Tuesday, February 04, 2014

The only currency worth a damn in this bankrupt world - Remembering Philip Seymour Hoffman

I first remember seeing Philip Seymour Hoffman as the preppy George Willis Jr. in Scent of a Woman. It wasn't exactly the most demanding of roles. George is the antithesis to Chris O'Donnell's character, a silver spoon sleazebag who seemingly bullies young Charlie Simms into keeping his mouth shut after the two of them witness some particularly destructive hijinks committed by the cool kids on campus. At the end of the film George is shown to be nothing but a scared daddy's boy who is willing to rat out his friends to save his own skin while Charlie, with no small help from Pacino in full on whoooooohah mode, decides that honor, dignity, and loyalty are more important than either false friendships or saving his own skin.

I watched Scent of a Woman repeatedly after it came out. This was during the time I was first starting to get seriously interested in film and I was totally blown away by how wonderful the performances are (which, it must be said, hold up much better than the film as a whole). Hoffman's performance is an astounding thing, especially so early on in his career. His body language, his voice, the idiosyncratic pat on the cheek he gives to O'Donnell as he tells him what's what, all of these make George, Jr. into a particularly slimy character. Yet in the final "courtroom" scene at the end we see such immense vulnerability and discomfort shine through all of these characteristics, which Hoffman managed to set up in a matter of two brief scenes, that a character which could have been portrayed as nothing but a villainous stereotype takes on beautiful layers of humanity and pain.

Such was Hoffman's gift, which he would go on to develop and master in the next two decades, to starkly portray how profoundly sad life is while at the same time imbuing his character's suffering with such immense dignity and grace that no matter how troubled, disturbed or repellent they might seem their fundamental humanity always shone through, giving us a better sense of our own pain, and the potential for beauty in that pain.

Such vulnerability cannot be faked. There is no acting lesson, technique or craft that allows you to access that darkness. You have to live it. This is why the truly great artists, the ones that not only embody but also elevate our condition, are people who have chosen to embrace that darkness and make that pain an essential element of their craft. Billie Holiday. Charlie Parker. Jim Morrison. Jackson Pollock. Kurt Cobain. Philip Seymour Hoffman.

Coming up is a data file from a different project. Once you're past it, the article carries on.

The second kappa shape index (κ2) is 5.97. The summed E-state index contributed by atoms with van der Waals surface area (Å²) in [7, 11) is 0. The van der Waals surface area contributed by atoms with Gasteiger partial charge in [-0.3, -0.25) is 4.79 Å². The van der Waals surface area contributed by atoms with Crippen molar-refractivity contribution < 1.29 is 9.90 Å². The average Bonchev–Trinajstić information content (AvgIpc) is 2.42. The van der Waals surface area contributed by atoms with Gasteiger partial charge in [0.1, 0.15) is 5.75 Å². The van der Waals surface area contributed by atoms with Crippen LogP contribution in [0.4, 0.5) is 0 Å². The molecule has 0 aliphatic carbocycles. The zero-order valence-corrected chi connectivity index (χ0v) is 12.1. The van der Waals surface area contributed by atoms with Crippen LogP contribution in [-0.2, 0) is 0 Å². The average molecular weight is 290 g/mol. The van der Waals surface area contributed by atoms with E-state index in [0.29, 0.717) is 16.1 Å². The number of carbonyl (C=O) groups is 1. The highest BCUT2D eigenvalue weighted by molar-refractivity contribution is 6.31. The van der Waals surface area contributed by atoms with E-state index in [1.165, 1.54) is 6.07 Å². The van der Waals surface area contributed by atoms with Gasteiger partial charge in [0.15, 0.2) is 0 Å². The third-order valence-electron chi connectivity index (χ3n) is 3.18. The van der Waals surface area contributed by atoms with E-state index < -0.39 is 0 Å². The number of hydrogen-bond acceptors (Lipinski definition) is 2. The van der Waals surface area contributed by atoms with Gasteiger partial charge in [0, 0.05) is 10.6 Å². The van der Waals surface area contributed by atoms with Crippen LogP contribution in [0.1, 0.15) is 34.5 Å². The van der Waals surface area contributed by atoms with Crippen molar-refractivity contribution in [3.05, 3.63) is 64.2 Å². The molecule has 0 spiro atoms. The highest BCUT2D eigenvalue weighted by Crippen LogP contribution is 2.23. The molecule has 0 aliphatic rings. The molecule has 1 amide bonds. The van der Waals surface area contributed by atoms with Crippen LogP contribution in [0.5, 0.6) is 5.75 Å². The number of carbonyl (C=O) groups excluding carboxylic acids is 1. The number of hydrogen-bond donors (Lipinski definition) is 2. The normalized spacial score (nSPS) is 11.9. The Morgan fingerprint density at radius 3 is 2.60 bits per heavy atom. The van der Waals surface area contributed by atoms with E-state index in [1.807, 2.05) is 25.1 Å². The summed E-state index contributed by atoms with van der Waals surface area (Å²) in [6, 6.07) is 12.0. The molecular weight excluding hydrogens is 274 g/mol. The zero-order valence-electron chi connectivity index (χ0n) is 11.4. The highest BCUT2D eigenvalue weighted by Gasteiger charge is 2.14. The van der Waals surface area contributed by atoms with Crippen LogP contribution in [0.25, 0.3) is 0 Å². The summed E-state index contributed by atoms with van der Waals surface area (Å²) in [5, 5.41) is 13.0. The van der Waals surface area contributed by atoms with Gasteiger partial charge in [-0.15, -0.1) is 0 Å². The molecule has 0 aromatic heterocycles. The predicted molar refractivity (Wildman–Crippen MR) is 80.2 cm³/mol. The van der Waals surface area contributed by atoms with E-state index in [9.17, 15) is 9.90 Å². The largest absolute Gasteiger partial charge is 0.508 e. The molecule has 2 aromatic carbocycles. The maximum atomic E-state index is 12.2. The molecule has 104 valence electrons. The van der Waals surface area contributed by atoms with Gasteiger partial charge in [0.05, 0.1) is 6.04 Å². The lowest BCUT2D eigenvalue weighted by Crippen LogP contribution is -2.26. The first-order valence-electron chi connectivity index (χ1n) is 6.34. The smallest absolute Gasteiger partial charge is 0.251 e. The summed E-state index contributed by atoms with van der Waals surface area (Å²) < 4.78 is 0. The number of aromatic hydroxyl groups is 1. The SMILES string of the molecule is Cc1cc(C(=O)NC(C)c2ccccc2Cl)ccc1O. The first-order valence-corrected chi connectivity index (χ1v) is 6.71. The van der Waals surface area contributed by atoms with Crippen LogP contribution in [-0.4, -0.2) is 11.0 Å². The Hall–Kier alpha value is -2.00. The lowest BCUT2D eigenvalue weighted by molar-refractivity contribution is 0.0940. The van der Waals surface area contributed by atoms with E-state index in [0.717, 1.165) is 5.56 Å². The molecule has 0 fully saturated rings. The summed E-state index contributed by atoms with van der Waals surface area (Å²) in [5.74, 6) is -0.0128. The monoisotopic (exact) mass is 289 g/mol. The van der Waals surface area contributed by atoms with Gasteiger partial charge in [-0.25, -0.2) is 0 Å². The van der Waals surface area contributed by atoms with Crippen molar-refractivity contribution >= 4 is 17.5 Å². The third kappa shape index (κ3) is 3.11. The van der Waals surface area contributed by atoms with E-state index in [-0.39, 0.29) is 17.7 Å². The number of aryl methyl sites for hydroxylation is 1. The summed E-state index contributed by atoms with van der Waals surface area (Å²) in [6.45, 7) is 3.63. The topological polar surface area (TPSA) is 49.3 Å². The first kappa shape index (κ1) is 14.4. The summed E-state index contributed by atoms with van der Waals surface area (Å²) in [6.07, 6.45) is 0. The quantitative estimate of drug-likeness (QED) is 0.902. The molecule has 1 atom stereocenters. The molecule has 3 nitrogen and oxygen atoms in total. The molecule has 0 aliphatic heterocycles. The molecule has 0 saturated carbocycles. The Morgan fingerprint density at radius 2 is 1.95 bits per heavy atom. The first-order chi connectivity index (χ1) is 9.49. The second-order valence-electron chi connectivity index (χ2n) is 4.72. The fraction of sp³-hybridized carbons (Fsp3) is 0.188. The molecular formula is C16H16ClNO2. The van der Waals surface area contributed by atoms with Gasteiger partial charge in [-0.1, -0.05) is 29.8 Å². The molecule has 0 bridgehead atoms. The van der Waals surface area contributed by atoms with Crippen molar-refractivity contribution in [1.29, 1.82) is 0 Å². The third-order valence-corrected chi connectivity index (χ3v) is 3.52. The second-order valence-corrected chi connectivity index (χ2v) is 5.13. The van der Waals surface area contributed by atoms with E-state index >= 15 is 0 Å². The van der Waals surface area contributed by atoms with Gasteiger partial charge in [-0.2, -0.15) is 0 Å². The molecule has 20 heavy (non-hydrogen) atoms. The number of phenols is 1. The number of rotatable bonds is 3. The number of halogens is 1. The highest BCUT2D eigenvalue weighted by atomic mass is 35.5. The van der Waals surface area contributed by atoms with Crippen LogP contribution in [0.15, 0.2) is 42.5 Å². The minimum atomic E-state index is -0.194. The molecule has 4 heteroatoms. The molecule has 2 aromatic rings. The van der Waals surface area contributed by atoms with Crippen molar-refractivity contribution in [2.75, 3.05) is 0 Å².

Of all the astounding performances that Hoffman gave us my favorite will always be his Lester Bangs in Almost Famous. Hoffman perfectly embodied everything that made Bangs so legendary a writer: the passion, the childish joy and awe for the music he loved, the desperate need to live up to the mad ideals of rock n' roll. But Hoffman also gave Bangs a vulnerability and an openness that belied Bang's bombastic personality, a sober realization that the factory of cool is nothing but a sham and that true life and true art can only become manifest when the masks come off, when we admit our vulnerability, our confusion, and our fear. "The only currency worth a damn in this bankrupt world is what you share with someone when you're being uncool."

Cameron Crowe's lines are beautiful by themselves but when spoken by Hoffman they take on an added significance. Philip Seymour Hoffman spent his entire career embodying this philosophy. In an industry obsessed with the superficial, glamorous, pretty, and fun, Hoffman reminded us that the beauty of cinema, and of art in general, lies in its ability to communicate to us the complexity of the human condition, and that this can only be accomplished when the art is honest and true. But in order for it to be honest and true the artist must be willing to sacrifice him or herself for us, the audience, on an almost daily basis. They must let go of all the defense mechanisms we utilize to get through every single day. They have to cast off all the masks, superficial chatter, sarcasm, and aloofness that constitute our armor. They have to stand before us naked so that we can be reminded that the identities we create for ourselves shield us not only from the sadness of life but also its joys. Good art gives us beauty, and beauty makes us better. Philip Seymour Hoffman gave us a lot of beauty.

It is impossible to say or write anything about Hoffman without being pained by the tragedy of his death. Having dealt firsthand with the demons of addiction I can only pray that Hoffman has found the peace that he sought in both the art that gave us so much joy and in the drugs that have brought such sadness. First and foremost, I think that our prayers and thoughts should be ones of thanksgiving. It is a curious and astounding privilege to be alive, and great artists make that privilege all the more meaningful and profound. Philip Seymour Hoffman, more than almost any other actor of his generation, gave a great deal of himself so that we might benefit through his art, and for that we give him thanks.

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